We all know the truth of what Jesus is saying – that amassing wealth is futile in the end – but we are nevertheless tempted to keep doing it. We often have thoughts like this: If I just had that… Or, If we could just save that much… If your lifestyle and spending is indistinguishable from those around you who are not followers of Jesus, something is badly wrong. Your knowledge of heaven ought to vastly alter how you view spending and giving in this life.
Jesus is proposing that we lay up our money in a rock-solid bond, but there is a catch in that the bond does not mature until we die (and hence, it requires great faith to invest).
How do we invest? Partly through giving, but that is not the only way. It’s not as though only the rich get to accumulate treasures in heaven. Those who have laid aside their opportunity for wealth by obeying the call of God and serving him in humble circumstances will surely be rewarded in the same way.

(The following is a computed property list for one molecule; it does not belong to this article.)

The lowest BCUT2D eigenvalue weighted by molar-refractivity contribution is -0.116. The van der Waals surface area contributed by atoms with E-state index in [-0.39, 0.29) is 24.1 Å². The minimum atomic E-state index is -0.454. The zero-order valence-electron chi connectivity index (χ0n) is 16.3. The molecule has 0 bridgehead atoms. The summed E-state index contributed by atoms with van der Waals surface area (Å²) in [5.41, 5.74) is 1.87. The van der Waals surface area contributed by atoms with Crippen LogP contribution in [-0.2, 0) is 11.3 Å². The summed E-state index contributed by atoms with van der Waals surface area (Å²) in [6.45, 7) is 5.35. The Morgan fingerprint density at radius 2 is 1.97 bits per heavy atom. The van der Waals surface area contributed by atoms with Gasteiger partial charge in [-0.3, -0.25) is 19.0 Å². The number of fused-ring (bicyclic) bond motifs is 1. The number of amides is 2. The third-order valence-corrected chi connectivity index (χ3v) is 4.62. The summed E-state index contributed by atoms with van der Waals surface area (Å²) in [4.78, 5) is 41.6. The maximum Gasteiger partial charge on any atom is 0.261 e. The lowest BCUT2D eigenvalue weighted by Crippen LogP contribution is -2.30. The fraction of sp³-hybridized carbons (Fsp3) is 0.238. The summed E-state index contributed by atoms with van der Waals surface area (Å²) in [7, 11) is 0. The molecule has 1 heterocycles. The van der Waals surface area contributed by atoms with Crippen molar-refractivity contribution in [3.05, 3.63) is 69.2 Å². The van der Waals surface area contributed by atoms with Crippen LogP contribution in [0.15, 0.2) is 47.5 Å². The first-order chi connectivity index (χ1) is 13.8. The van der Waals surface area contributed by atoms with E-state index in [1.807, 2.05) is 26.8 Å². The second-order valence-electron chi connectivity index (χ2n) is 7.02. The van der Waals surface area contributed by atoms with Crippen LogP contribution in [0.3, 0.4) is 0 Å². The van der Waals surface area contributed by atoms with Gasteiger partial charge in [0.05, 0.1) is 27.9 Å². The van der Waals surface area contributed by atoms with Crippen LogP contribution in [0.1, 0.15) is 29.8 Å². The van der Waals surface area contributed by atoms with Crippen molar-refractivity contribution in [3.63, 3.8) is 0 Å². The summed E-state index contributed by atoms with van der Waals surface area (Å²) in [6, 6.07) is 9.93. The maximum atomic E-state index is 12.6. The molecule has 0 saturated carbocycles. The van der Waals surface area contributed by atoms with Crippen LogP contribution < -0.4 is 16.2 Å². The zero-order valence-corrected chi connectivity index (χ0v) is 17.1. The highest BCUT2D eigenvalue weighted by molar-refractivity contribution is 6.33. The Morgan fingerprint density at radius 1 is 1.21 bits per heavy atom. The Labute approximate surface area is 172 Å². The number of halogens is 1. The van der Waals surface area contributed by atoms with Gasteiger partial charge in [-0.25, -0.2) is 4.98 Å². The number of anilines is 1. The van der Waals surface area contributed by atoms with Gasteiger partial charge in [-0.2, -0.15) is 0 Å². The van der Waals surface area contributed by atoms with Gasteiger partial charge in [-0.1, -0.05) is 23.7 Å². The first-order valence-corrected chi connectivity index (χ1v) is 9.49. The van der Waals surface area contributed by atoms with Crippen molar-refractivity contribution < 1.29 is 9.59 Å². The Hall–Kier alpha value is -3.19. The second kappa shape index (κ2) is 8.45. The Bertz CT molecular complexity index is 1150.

What would it look like if we deliberately sought to invest where our money will last? We’d ask questions like this: How does my spending affect my character? How does my spending affect other souls eternally? How does my spending draw me to Jesus?
2. Your heart follows your wealth
For where your treasure is, there your heart will be also. (v.21)
There is a famous proverb that goes like this: ‘Keep your heart with all vigilance, for from it flow the springs of life’ (Proverbs 4.23). The springs of life that flow from our hearts are all the desires that drive us: our ambitions, our passions, our loves. If we learn to guard our hearts then good things will flow from them.
But how can we guard our hearts? One answer is to guard where we invest our treasure, because our hearts will follow our treasure.
There is a phenomenon psychologists have observed called ‘sunk cost bias’. Essentially it means this. If you take ten families who have booked a cheap holiday for a particular week in the year, and then write to them and offer them an expensive and superior holiday completely free on those exact same dates, most of those families will choose to go with the cheap holiday because they’ve spent hard-earned money on it. If you look at the situation with cold logic, you know that’s stupid. But our hearts naturally bias towards the things we have already invested in.